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UBC Theses and Dissertations

Canadian, eh? : a content analysis of illustrations in Canadian children’s fiction 1799-1939 Brymer, Lois Marylin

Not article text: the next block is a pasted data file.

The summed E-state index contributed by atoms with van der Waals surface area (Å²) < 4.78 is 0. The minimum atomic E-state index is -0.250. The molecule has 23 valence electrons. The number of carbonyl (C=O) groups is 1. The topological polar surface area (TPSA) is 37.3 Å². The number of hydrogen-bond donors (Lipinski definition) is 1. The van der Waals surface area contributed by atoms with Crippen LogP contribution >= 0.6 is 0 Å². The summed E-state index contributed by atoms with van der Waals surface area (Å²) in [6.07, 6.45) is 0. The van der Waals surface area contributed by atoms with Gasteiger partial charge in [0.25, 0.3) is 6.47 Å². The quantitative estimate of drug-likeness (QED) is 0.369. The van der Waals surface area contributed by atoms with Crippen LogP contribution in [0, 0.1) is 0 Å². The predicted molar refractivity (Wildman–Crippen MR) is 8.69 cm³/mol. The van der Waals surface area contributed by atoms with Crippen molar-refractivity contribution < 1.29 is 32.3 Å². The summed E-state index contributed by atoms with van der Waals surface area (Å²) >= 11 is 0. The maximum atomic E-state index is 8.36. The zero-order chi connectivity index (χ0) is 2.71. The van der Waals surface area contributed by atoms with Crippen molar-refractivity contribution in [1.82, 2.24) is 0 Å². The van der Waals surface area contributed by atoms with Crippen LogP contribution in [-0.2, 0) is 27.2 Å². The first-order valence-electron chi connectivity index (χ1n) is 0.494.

There is a unique Canadian-ness to be found in the illustrations of Canadian children's fiction published during the 1800s and the early-to-mid 1900s. A visual content analysis of 4,934 illustrations in a representative sample of 331 fiction titles spanning the years 1799 to 1939 from the University of British Columbia's Rare Books and Special Collections Library quantified core elements that can be said form the foundation from which today's perceived Canadian identity has emerged and evolved. At the heart of these core elements is Canada's distinct and diverse geography which was documented in 70 percent of the illustrations. When a group of Canadian authors, illustrators, editors, publishers, educators, librarians, and booksellers were asked "What's Canadian about Canadian children's literature?" they could not collectively provide a "dogmatic answer" according to Perry Nodelman (1997a, 5). Nevertheless, the respondents seemed to agree that there is a Canadian-ness in the literature that allows children to see reflections of themselves and their country and that also gives them a sense of national identity. Present views and opinions suggest that as an ever-changing concept, Canadian or Canadian-ness is too elusive, too intangible, and too complex to define. By going back to what may be the root-level of a Canadian identity, to the illustrations in the beginning fiction for children that was published when Canada was evolving as a nation, and by examining perhaps a vital and an overlooked source of the origins of Canadian-ness, this study set out to find quantifiable answers to the questions, "what is Canadian?" and "what is Canadian about Canadian children's literature?" The conclusion drawn from this analysis is that there are no dogmatic answers to these questions. However, core elements such as geography, weather, animals, birds, transportation, and experiences were identified that can be said "anchor" and give meaning to this seemingly "hard-to-pin-down" concept of Canadian. As in real life and as mirrored in the research sample's illustrations, the protagonists' pivotal connection to and ever-changing relationship with the land and its geography has shaped and continues to shape what is Canadian and what is Canadian about Canadian children's literature.

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